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.243 Winchester vs. .270

Discussion in 'Rifle Country' started by Beach Nut, May 17, 2011.

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  1. Beach Nut

    Beach Nut Member

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    My brother bought a bolt action rifle for his son's graduation present.
    I tried to tell him that a .270 would be a better choice for all around work.
    (varmit control, deer hunting and target shooting) He ended up getting a
    Savage .243. (I talked him into getting the Savage but not the caliber)
    His son is a beginning shooter and recoil may be an issue. But I am thinking
    the .243 maybe a poor choice for a beginning deer hunter. (shot placement
    may be an issue) I do think it would be ideal for varmit hunting and target
    shooting. Are my concerns about the .243 as a beginner caliber for a deer
    hunter justified? I can not speak from experience in this case; my deer
    rifle calibers are 30.06 and .30-30
     
  2. jbkebert

    jbkebert Member

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    [​IMG]

    With a quality bullet the .243 win is more than enough for large deer. Even for a young hunter.
     
  3. Maverick223

    Maverick223 Member

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    Whilst a .243Win. can be fine with proper placement, it has trouble on shots that are quartering away so I prefer something with a bit more authority...but the .270Win. isn't it. I say this for many reasons, not the least of which being excessive recoil (on par with an '06), which is too much for many young folks. Personally I would go for something in between the aforementioned chamberings. The .260Rem., 7mm-08Rem., and 6.5mmCreedmoor being the ideal choices IMO.

    :)
     
  4. slicksleeve

    slicksleeve Member

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    There is no real world difference. I have killed deer with both of these calibers. I can't tell a difference and neither can the dead deer. They all run about 40 yards and pile up dead. Same as with my 7mm-08.
     
    Last edited: May 17, 2011
  5. Kachok

    Kachok Member

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    Grandmother always hunted with her 243, while not my first choice she never lost one to my knowlage. I personaly think the 6.5x55, 260rem, 7mm-08 make better very low recoil options (in that order), but I cannot knock the 243 either. 95gr ballistic tips or 100gr core locks have done the trick for many a hungry hunter. The 80-85gr TSX bullets have been all the buzz latley from the 243 crowd, your brother might want to give them a try.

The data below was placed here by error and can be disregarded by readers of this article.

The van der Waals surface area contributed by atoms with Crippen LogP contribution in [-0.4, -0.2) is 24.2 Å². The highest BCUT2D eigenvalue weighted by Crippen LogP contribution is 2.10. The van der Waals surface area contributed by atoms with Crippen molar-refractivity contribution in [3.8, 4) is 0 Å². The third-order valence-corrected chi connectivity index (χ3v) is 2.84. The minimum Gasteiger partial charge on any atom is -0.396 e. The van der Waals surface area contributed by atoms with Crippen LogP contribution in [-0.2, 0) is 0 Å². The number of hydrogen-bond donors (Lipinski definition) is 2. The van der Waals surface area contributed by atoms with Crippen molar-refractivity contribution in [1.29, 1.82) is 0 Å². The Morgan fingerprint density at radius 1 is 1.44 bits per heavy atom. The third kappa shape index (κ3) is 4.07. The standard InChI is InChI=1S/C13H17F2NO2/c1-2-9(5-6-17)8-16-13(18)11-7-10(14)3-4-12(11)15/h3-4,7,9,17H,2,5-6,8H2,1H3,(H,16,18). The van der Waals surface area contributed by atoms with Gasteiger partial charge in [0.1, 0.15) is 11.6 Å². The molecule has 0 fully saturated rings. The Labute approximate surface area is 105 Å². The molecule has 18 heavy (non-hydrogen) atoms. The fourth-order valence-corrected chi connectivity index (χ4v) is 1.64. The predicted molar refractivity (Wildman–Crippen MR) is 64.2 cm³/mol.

6. NCsmitty

    NCsmitty Member

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    For varmints and target, the 243 is superb with lighter recoil than '06 based rounds. For deer sized game you need to select your shots sensibly, but it will do the job with good placement.
    The Savage can always be converted to the rounds that Maverick223 mentioned, by replacing the barrel with the barrel nut wrench and a GO gage.
    That is, providing the 243 doesn't meet expectations.



    NCsmitty
     
  7. jbkebert

    jbkebert Member

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    While I agree that the .243 does not have the knock down of the .270. Afterall the .270 win is my go to gun has been for years.

    Shot placement is critical no matter what caliber you are shooting. I expect my bullet to hit the mark wether I am shooting my .243 or .300 win. A bigger bullet is no excuse for lack of practice and lack of proper bullet placement.

    Yes a 7-08, .260 rem and others are fantastic rounds but you ain't got one. Teach the young man to shoot. Reward performance, learn his limits with shots and limit his shots to meet his preformance. Do those things and the .243 will not disapoint and will provide every bit the amount of venison as the .270 or any other. Don't get hung up with energy numbers this that or any other excuse. A dead deer is a dead deer.
     
  8. 68wj

    68wj Member

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    Since it is bought and shot, I hope the son doesn't get wind of any perceived weakness in his new rifle. A lack of confidence can be more a crippler when hunting than the chosen cartridge. A .243 makes a great deer rifle. Dare I say, I would have a .243 over a .30-30 :evil:
     
  9. sayak

    sayak Member

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    My friend's wife routinely shoots her moose with a .243 every fall. He shoots a .270 and gets his. It is all about bullet and shot placement. I personally like the .270.
     
  10. Maverick223

    Maverick223 Member

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    +1, no reason to bring up the "problem" until one arises. In the unlikely event that the kid encounters a problem, or wants to use the rifle for larger quarry, an easy bbl swap will be all that's needed.

    :)
     
  11. mljdeckard

    mljdeckard Member

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    I steer a lot of beginning hunters to .243 for deer in particular.
     
  12. heeler

    heeler Member

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    Growing up deer hunting in the 60's and 70's the elders claimed the .243/6mm were cripplers of deer.
    Well that's total bunk and I know it to be so years later from real experience.
    Not only is the .243 easier on the shoulder it is also pretty much as flat shooting as the 270.
    But mind you shot placement is everything whatever the caliber.
    The only downside of a .243/6mm is the run away deer is not as prone to leave as a definitive a trail of blood as the 270,308,30-06,etc...most times but certainly not all times.
    Fwiw I killed the best buck of my life with an 18.5 inch barreled Remington 600 in 6mm with a 120 yard shot on a big south Texas Buck that scored 151 B&C.
     
  13. Joe Vaquero

    Joe Vaquero Member

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    While a .270 realistically has,more punch over a longer range the .243 is a great deer round. I killed 4 deer last year with a .243. Hit 'em where it counts and they're not going anywhere.
     
  14. Caddisflied

    Caddisflied Member

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    I know quite a few adults who swear by the .243 for deer hunting.
    Using the heavier 100gr bullets designed for the task they seem to do the job very well.
     
  15. Ruger44mag

    Ruger44mag Member

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    I killed my first two deer with a .243 at about 20 yards. I hit them both behind the shoulder in the vitals, they both dropped where they stood. Up here in AK Iv heard of and seen pic's of the Indians downing polar bears with them. For a beginner its a great gun.
     
  16. Frozen North

    Frozen North Member

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    Teach the young man to pick his shots like he has a 22lr in his hands, and he will never loose a deer with a 243. Caliber is no substitute for sloppy shooting. A gut shot deer will run when hit with a 270 too. A 243 is plenty of gun for white tail.